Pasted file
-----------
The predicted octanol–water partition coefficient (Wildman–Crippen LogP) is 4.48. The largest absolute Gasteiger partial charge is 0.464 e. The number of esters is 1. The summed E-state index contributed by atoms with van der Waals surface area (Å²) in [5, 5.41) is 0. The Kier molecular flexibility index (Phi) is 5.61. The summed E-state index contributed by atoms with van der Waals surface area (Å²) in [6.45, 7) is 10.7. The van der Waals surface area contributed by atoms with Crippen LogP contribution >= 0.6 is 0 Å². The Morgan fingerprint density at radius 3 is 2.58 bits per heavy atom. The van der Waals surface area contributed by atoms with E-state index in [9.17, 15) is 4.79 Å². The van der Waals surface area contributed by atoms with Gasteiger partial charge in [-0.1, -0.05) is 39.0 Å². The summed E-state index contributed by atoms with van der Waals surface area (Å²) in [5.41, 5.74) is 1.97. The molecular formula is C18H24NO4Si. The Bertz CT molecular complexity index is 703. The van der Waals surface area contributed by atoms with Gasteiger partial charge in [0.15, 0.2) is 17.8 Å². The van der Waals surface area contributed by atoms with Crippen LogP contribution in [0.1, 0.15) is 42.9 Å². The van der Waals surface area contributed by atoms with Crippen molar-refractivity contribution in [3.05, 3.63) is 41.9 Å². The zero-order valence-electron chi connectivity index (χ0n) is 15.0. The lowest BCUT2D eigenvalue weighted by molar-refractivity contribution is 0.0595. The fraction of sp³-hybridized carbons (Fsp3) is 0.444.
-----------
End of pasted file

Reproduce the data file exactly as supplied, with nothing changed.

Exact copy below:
The predicted octanol–water partition coefficient (Wildman–Crippen LogP) is 4.48. The largest absolute Gasteiger partial charge is 0.464 e. The number of esters is 1. The summed E-state index contributed by atoms with van der Waals surface area (Å²) in [5, 5.41) is 0. The Kier molecular flexibility index (Phi) is 5.61. The summed E-state index contributed by atoms with van der Waals surface area (Å²) in [6.45, 7) is 10.7. The van der Waals surface area contributed by atoms with Crippen LogP contribution >= 0.6 is 0 Å². The Morgan fingerprint density at radius 3 is 2.58 bits per heavy atom. The van der Waals surface area contributed by atoms with E-state index in [9.17, 15) is 4.79 Å². The van der Waals surface area contributed by atoms with Gasteiger partial charge in [-0.1, -0.05) is 39.0 Å². The summed E-state index contributed by atoms with van der Waals surface area (Å²) in [5.41, 5.74) is 1.97. The molecular formula is C18H24NO4Si. The Bertz CT molecular complexity index is 703. The van der Waals surface area contributed by atoms with Gasteiger partial charge in [0.15, 0.2) is 17.8 Å². The van der Waals surface area contributed by atoms with Crippen LogP contribution in [0.1, 0.15) is 42.9 Å². The van der Waals surface area contributed by atoms with Crippen molar-refractivity contribution in [3.05, 3.63) is 41.9 Å². The zero-order valence-electron chi connectivity index (χ0n) is 15.0. The lowest BCUT2D eigenvalue weighted by molar-refractivity contribution is 0.0595. The fraction of sp³-hybridized carbons (Fsp3) is 0.444.